Nearly all of your day-to-day communication inside the plant is verbal, rather than written. Speech is far more efficient at getting your point across or convincing people that your point of view is the right thing to do and, if nothing else, certainly worthy of consideration.
In any case, showing poise and control of the manner and style with which you speak will serve you well in giving guidance to subordinates as well as convincing your supervisor that you know what you’re doing.
The principles of effective speech are well known. Our history is filled with great orators. Some of these proven techniques are listed in “Want to know how to handle all of these?” Although it’s directed at speech writers, the ideas presented should be easy enough to remember during normal daily conversations.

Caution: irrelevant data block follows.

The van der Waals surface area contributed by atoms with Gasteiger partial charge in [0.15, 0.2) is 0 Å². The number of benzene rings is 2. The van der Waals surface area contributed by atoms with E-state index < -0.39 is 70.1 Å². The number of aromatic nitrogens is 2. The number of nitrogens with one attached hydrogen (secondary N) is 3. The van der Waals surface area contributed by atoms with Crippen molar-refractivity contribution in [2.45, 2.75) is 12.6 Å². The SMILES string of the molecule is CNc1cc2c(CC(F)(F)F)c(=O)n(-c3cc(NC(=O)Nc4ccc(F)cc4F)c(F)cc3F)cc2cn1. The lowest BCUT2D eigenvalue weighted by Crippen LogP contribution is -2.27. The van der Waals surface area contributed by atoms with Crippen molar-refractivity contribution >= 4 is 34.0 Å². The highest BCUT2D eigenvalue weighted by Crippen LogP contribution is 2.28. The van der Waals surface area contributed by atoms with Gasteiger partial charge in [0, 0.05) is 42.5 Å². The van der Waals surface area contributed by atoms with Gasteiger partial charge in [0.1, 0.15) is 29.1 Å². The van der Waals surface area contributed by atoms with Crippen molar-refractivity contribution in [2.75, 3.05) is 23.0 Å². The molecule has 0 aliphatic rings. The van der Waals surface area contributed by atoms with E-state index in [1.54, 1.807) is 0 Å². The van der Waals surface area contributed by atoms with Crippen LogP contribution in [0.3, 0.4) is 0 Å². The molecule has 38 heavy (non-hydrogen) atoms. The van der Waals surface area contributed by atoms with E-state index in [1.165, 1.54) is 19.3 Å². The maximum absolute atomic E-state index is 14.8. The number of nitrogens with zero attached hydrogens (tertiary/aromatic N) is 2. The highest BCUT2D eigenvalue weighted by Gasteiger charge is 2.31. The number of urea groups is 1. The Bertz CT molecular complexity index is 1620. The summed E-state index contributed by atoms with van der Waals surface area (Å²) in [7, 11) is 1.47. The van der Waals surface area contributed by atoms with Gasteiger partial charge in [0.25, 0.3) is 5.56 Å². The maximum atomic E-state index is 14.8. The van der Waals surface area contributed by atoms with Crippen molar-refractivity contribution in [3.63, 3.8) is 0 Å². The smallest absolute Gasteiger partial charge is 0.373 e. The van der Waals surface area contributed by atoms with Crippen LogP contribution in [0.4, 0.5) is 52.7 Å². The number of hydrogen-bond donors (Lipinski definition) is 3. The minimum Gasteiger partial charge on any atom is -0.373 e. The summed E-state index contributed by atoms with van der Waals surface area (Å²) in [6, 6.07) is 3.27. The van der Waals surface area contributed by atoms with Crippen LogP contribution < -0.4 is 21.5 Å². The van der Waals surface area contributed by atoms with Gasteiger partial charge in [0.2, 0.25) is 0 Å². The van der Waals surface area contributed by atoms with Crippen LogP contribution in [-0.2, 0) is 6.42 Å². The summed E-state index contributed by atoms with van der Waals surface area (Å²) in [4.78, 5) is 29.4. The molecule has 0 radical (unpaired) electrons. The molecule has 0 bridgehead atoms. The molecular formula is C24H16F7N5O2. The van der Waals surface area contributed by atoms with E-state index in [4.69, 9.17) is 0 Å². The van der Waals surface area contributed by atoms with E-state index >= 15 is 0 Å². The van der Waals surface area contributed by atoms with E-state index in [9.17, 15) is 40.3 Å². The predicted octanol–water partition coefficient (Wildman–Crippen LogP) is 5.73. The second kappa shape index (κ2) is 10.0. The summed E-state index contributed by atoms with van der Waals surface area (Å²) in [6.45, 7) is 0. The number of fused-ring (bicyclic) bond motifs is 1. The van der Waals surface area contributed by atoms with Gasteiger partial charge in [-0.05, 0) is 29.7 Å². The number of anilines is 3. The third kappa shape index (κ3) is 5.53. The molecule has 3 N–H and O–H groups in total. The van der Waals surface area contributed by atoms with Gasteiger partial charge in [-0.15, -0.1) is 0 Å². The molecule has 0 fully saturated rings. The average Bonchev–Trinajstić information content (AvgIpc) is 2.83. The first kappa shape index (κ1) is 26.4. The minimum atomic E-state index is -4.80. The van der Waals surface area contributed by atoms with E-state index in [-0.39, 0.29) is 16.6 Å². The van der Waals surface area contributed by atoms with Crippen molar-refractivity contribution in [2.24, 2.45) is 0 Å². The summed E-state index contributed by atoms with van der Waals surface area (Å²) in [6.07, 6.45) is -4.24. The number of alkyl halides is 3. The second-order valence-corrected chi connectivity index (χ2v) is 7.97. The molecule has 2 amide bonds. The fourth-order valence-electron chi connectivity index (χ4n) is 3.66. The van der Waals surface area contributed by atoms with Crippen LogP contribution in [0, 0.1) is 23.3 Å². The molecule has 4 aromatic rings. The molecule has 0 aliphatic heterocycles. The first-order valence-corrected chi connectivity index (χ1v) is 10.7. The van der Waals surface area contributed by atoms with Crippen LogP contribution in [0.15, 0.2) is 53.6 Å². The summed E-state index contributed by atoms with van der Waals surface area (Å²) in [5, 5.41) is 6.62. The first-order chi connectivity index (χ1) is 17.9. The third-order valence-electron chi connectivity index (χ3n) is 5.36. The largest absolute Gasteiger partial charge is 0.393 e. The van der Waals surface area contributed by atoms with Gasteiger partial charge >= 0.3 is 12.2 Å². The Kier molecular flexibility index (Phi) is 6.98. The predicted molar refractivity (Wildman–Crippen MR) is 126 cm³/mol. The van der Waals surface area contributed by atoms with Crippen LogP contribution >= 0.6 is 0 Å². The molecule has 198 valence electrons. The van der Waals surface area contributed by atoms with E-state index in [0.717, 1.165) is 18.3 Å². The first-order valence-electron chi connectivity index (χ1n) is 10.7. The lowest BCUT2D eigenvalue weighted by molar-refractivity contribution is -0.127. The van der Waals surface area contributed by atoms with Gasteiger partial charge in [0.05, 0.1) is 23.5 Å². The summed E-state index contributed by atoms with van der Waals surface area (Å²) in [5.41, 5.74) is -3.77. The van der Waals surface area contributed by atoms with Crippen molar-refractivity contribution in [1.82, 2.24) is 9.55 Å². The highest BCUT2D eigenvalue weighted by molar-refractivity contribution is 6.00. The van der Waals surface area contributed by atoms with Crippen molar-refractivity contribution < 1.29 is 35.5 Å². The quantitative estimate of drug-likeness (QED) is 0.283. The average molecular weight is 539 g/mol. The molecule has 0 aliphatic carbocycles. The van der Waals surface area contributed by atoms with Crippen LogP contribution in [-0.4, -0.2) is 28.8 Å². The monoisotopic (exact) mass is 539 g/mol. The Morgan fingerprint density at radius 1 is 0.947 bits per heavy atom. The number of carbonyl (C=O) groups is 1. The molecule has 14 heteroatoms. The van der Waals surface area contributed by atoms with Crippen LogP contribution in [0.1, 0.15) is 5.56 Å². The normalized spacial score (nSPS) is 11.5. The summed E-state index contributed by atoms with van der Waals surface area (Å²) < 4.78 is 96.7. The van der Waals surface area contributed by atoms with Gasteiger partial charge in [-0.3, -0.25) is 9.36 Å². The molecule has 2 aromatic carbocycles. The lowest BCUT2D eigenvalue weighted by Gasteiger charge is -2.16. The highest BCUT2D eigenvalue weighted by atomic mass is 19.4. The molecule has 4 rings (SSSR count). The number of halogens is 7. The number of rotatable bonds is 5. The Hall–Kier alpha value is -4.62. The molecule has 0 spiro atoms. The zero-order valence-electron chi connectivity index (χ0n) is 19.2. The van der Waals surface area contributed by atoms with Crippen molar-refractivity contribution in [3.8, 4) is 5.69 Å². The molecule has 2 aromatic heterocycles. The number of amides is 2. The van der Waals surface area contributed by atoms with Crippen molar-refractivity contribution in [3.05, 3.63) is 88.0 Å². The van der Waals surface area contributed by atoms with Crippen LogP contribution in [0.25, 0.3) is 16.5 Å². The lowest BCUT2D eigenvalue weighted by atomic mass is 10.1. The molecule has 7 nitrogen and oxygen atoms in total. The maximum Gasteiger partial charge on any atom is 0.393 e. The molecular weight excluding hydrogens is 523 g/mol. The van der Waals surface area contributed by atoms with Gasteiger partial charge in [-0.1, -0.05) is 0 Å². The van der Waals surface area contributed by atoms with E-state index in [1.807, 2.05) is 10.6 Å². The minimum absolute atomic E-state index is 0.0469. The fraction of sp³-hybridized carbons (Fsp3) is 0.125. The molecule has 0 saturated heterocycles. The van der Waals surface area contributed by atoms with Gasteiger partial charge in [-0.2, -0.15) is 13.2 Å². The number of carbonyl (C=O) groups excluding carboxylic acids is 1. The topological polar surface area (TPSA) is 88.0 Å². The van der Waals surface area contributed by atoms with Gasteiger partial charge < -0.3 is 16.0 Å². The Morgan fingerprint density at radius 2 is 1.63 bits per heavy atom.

On the other hand, there might be times during which you’ll need to address the entire maintenance team of other equally important group in the plant environment. That’s when it would be valuable to keep in your arsenal at least some of the ideas you’ll find in “Public Speaking Tips,” which lists 30 bullet-points that can help when you’re requesting funding for some maintenance project.
Finally, if it’s a formal speech you’re planning to give, you’ll need to start with some sort of outline to ensure you don’t miss anything that you want to convey. As it turns out, Daniel Kies in the Department of English at the College of DuPage shows you how the professionals do it. The first step is given in “Developing an Outline.” This is a recipe for building a solid foundation for your presentation.
Then, you can see “Sample Outline,” a finished outline that follows the principles given in the previous article.